In 1975 my grade five science teacher explained the difference between a renewable resource, and a non-renewable resource. Oil fell in the latter category, he said. At that point in time, there appeared to be a great deal of it to be had for the taking, but the world's oil deposits were no different from the gas tanks in our family cars. Sooner or later, they would hit "empty," and that would be the end of that.
He also mentioned the Alberta "tar sands," which he treated as a footnote -- or "endnote," really. The cost of production involved in getting usable oil from the sands was so prohibitive, he said, that when we finally saw serious investment in this enterprise, we would know we were close to hitting the bottom of the tank.
Here we are, 33 years later.
Canada's premiers are attending a Council of the Federation conference in Vancouver this week. If their faces appear a tad haunted when they approach the cameras, there's a good reason for it. There has been some gentle talk about what's happening to the environment as a result of this "boom" in Alberta. One doesn't have to care about, or even believe in, climate change to simply acknowledge that expelling this much toxicity into our environment doesn't do anyone on the planet a damned bit of good. But at the end of the day, we're still talking about a bona fide economic boom. That slightly slack look on the faces of our premiers is the collective realization that we're all quite literally over a barrel now. We're letting the Oil Mercantilists have their way with us, because any slow down whatsoever will leave us in a vulnerable position we cannot improvise our way out of. Requesting such a belated use of condoms seems like a moot point when we're so clearly caught in flagrante.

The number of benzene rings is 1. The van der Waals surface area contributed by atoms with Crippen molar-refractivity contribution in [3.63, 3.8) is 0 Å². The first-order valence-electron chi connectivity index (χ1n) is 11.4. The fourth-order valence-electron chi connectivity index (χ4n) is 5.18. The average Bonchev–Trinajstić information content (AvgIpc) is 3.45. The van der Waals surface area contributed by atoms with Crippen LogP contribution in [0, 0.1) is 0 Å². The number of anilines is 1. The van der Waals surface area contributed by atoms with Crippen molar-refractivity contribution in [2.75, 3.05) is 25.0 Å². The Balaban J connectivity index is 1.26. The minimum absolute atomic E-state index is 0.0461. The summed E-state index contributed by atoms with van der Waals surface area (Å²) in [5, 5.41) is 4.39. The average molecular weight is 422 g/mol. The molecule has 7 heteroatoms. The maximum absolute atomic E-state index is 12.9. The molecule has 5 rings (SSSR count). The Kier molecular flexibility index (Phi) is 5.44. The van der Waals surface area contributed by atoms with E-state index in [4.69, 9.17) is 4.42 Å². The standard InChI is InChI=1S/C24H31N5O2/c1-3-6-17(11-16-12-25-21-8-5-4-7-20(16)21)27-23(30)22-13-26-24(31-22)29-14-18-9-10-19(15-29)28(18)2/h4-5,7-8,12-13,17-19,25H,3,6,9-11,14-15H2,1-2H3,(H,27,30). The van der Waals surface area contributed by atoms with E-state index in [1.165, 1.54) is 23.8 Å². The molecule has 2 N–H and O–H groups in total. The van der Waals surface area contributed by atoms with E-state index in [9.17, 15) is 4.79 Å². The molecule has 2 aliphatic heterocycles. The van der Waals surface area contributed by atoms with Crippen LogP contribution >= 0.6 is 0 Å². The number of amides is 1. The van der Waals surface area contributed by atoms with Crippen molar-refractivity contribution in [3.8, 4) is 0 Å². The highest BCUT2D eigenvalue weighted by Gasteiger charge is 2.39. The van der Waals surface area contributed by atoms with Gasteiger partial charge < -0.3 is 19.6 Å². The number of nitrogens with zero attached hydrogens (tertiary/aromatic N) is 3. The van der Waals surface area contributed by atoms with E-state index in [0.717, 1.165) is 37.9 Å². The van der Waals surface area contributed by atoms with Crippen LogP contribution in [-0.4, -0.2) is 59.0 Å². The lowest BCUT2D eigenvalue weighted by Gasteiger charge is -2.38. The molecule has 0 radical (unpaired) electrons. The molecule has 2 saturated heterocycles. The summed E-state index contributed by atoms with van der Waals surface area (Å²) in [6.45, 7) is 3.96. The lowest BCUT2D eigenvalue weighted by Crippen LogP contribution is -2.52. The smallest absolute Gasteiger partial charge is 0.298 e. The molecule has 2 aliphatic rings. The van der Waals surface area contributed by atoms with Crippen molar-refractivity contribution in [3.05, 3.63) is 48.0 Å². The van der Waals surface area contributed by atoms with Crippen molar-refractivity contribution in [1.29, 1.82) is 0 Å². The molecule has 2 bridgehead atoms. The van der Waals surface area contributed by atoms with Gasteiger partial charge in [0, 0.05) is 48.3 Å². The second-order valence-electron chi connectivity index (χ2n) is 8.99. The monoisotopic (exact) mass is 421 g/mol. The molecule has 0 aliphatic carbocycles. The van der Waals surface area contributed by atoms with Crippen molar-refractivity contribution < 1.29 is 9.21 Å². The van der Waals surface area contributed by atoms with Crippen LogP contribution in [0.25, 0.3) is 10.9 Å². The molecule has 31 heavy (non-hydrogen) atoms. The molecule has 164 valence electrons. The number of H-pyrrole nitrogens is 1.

For those who can handle it, here is some tar-sands ... excuse me: oil-sands porn: aerial photos by Edward Burtynsky.